Wonderful news for any of us who followed the horrors of the break up of Yugoslavia, and witnessed hundreds of thousands killed in the nationalist wars that followed. The Yugoslav wars were mainly inspired by the Serbian Leader Slobodan Milosevic, his henchman Radovan Karadzic in Bosnia, and his key military leader, Ratko Mladic.
Ratko Mladic was arrested five hours ago by the Security information Agency (BIA), reports the Serbian daily “Blic”. Mladic, who was arrested in Lazarevo, near Zrenjanin, has been using false papers and identified himself as Milorad Komadic….
“With his arrest we ended a very difficult period and removed a stigma from Serbia and Serbian people, wherever they are. I think that this operation shows that the institutions of the state of Serbia made this country safe and secured the rule of law”, Mr. Tadic said.
This is also great news for the people of Serbia who, with this last arrest, have a pathway to join the EU and acquire the norms of the civil society, probity and free elections contained its protocols. As Serbian president Boris Tadic has just said
On behalf of the republic of Serbia, I inform you that Ratko Mladic was arrested this morning … The extradition process is taking place.
Mladic will be extradited to the Hague where he’ll face the following charges from the International Criminal Tribunal for the Former Yugoslavia (ICTY).
Count 1: genocide
Count 2: complicity in genocide
Count 3: Persecutions on political, racial and religious grounds
Count 4: Extermination
Count 5: Murder
Count 6: Murder
Count 7: Deportation
Count 8: Inhumane acts (forcible transfer)
Count 9: unlawfully inflicting terror upon civilians
Count 10: murder
Count 11: murder
Count 12: cruel treatment
Count 13: inhumane acts
Count 14: attacks on civilians
Count 15: taking of hostages
For those of you too young to remember the Bosnian War, the continued freedom of Mladic – who personally directed the murder of 8,000 Bosnian men and boys in the UN safe area of Srebrenica, the worst civilian massacre in Europe since the Second War – was not only an insult to international law but also a reminder that the troubles in the region might not yet be resolved. As long as elements of the Serbian people continued to protect a mass killer – how could that nation be trusted to have accepted its role in the horrors of the 1990s?
As the British Foreign Secretary William Hague has just said:
The arrest of Ratko Mladic is a historic moment for a region that was torn apart by the appalling wars of the 1990s. Ratko Mladic stands accused of terrible crimes committed in Bosnia-Herzegovina and it is right that he will now be brought to face international justice. Today our thoughts are with the relatives of those killed during the siege of Sarajevo and genocide in Srebrenica.
Among some of my peers and friends, including Samantha Power who’s Pullitzer Prize winning book A Problem from from Hell came out of her experiences during the war, we felt ourselves part of the ‘Bosnian Generation’. This was strikingly different from the Vietnam generation that preceded us. They felt the consequences and catastrophes of wrong headed intervention. We felt the consequences and catastrophes of wrong headed non-intervention.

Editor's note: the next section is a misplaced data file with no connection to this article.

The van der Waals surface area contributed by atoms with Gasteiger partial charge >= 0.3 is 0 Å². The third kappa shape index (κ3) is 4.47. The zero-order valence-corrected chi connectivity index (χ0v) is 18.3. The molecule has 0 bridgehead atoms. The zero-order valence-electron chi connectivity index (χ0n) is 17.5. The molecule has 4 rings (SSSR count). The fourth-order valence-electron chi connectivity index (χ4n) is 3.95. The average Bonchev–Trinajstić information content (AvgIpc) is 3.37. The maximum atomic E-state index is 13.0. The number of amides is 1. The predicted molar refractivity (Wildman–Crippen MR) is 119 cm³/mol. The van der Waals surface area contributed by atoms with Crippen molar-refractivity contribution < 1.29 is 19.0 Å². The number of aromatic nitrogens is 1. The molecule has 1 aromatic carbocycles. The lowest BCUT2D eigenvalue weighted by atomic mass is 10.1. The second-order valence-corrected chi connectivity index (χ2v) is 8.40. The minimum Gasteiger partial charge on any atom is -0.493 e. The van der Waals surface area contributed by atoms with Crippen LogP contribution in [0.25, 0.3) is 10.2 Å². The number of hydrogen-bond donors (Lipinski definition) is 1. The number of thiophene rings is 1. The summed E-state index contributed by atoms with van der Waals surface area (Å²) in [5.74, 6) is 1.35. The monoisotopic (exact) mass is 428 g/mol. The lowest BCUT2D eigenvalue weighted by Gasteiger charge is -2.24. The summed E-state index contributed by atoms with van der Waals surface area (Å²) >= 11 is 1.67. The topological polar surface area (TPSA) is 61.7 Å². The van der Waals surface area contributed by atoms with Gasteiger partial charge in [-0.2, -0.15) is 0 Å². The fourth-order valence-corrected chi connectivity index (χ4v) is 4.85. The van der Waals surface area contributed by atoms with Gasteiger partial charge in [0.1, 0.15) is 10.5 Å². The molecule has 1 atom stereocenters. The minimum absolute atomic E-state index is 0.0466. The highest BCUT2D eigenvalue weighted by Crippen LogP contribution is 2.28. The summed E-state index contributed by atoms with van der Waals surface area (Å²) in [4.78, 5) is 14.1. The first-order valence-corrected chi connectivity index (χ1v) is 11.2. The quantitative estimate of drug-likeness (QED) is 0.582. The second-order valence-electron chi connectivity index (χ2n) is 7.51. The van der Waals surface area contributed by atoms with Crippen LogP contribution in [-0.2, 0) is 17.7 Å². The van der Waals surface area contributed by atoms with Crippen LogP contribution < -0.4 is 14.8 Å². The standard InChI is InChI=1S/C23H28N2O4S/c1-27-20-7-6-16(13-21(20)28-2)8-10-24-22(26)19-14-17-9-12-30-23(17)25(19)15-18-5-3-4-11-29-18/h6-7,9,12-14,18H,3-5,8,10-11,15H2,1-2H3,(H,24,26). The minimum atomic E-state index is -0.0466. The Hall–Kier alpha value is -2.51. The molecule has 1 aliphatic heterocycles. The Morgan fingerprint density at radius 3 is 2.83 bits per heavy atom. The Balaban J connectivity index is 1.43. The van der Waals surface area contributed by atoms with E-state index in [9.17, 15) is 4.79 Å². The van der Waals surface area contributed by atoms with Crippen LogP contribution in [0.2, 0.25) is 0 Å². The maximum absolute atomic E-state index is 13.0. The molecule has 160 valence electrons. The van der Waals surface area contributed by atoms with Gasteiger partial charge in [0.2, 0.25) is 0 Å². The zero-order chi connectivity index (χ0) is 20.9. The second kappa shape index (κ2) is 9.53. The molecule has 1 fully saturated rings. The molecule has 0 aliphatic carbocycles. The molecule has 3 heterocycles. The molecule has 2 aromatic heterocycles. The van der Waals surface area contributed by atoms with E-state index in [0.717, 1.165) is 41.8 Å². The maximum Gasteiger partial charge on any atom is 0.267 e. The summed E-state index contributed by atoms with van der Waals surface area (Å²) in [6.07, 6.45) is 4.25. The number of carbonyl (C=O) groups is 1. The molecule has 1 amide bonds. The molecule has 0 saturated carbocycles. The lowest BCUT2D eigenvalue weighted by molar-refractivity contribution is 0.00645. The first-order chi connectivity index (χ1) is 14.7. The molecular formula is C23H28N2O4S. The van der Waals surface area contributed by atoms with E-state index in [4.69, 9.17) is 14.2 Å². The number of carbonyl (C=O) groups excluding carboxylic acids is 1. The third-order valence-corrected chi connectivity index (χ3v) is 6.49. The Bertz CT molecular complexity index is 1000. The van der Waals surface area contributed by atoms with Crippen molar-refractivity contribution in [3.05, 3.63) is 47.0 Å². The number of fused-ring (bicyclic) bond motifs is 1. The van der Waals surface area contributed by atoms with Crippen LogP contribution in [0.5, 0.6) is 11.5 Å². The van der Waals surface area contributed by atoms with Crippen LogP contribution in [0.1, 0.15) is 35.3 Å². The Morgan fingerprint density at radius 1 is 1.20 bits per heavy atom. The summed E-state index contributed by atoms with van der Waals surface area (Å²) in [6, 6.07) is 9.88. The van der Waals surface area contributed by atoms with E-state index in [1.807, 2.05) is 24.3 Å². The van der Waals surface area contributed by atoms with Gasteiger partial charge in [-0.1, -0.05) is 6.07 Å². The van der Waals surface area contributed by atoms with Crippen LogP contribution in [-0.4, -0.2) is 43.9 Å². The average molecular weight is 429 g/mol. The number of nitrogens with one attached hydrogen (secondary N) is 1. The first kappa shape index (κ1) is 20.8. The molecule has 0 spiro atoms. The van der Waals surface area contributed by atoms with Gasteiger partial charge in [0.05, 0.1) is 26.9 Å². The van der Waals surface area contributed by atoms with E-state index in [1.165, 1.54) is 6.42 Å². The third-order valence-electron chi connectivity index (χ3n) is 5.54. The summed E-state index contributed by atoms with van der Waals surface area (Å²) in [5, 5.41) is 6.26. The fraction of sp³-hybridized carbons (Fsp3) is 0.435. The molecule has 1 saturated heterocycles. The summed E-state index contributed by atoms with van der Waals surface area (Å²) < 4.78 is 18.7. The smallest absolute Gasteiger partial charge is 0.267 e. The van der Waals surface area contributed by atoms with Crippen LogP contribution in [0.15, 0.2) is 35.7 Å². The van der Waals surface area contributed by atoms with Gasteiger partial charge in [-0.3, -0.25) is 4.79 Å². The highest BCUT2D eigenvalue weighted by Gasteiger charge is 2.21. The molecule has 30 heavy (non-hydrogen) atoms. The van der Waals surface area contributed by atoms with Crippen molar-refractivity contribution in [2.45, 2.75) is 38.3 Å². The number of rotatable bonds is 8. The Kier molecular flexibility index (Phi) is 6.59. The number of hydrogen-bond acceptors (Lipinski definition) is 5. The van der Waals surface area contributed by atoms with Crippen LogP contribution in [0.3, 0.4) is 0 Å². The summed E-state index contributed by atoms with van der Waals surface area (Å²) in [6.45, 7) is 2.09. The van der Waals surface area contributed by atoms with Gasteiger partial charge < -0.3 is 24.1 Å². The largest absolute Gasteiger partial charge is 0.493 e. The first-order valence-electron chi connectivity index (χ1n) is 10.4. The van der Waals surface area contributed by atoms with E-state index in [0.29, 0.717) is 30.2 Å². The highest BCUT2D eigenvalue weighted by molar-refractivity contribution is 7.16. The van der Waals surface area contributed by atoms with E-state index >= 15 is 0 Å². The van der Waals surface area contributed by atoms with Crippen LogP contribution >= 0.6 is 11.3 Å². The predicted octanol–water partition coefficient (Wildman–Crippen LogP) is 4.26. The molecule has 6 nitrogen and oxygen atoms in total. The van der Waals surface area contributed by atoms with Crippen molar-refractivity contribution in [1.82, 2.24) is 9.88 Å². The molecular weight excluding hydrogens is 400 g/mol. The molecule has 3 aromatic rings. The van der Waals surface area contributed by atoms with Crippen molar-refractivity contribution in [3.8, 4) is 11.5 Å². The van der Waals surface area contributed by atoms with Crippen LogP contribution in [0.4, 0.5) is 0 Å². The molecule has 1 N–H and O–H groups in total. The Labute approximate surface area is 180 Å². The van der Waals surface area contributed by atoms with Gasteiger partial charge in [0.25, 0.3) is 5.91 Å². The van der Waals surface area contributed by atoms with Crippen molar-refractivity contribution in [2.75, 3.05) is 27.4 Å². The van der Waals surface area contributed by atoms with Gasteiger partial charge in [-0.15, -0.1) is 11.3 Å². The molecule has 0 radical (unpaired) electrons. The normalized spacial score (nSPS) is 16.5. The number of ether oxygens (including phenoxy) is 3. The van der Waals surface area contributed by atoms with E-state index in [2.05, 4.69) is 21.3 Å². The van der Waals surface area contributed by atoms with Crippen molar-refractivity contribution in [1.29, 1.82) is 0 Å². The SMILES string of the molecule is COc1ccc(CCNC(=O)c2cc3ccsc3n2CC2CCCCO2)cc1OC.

The failures of Bosnia led to the more muscular policy in Kosovo. Of course these same principles of liberal interventionism (something I don’t actually believe in) were conscripted and used by the Neocons during the Iraq invasion. But the principles were not entirely lost. They survive in the ‘responsibility to protect’ doctrine adopted by the UN in 2005. Under that, national governments no longer have immunity from war crimes conducted against their own civilians, even if they are within their national borders, or part of civil war or strife. It was this R2P doctrine which was activated in the UNSCR 1973 resolution against Gaddafy when he threatened to massacre the citizens of Benghazi.
Personally, the day when Srebrenica fell to Mladic’s troops in July 1995, was one of the darkest in my life. From my various contacts I knew the rumours of young male babies having their genitals cut off, or a 13 year old boy being shot through the mouth once the cameras had been turned off, and the Dutch UN troops protecting the people had been neutralised, would be horribly accurate. For weeks, British and European politicians denied there was a massacre. Then the satellite photos were revealed. And news from survivors came out.
The horrors of ethnic and racial war in Europe, so well known to my parents generation, seem to have erupted out of nowhere. Europe, much more than any other continent, was the heart of darkness in terms of genocide and racial war in the 20th century. To see that return, after so many millions dead, was like the terrible shocking twist in a horror story.
I vowed to myself to go to Sarajevo, and in any way I could make some reparations for the passive acquiescence of John Major’s government to these horrors. It’s something I’ve never ceased writing about in fact or fiction ever since.
So I celebrate Mladic’s capture, just as I celebrate the attempted capture of Bin Laden. This is another mark of the increasing role of international law – a standard that seem to be almost swamped by the War on Terror and unlilateral pre-emptive war as outlined by Bush, Cheney and the Neocons.
I wish Bin Laden had been captured alive, but I’m glad he is finished. I look forward to Mladic having to answer his charges in the glare of publicity and face his guilt before the whole world.
May the many dead rest in peace. May the ones they left behind find some peace and healing in this moment of justice.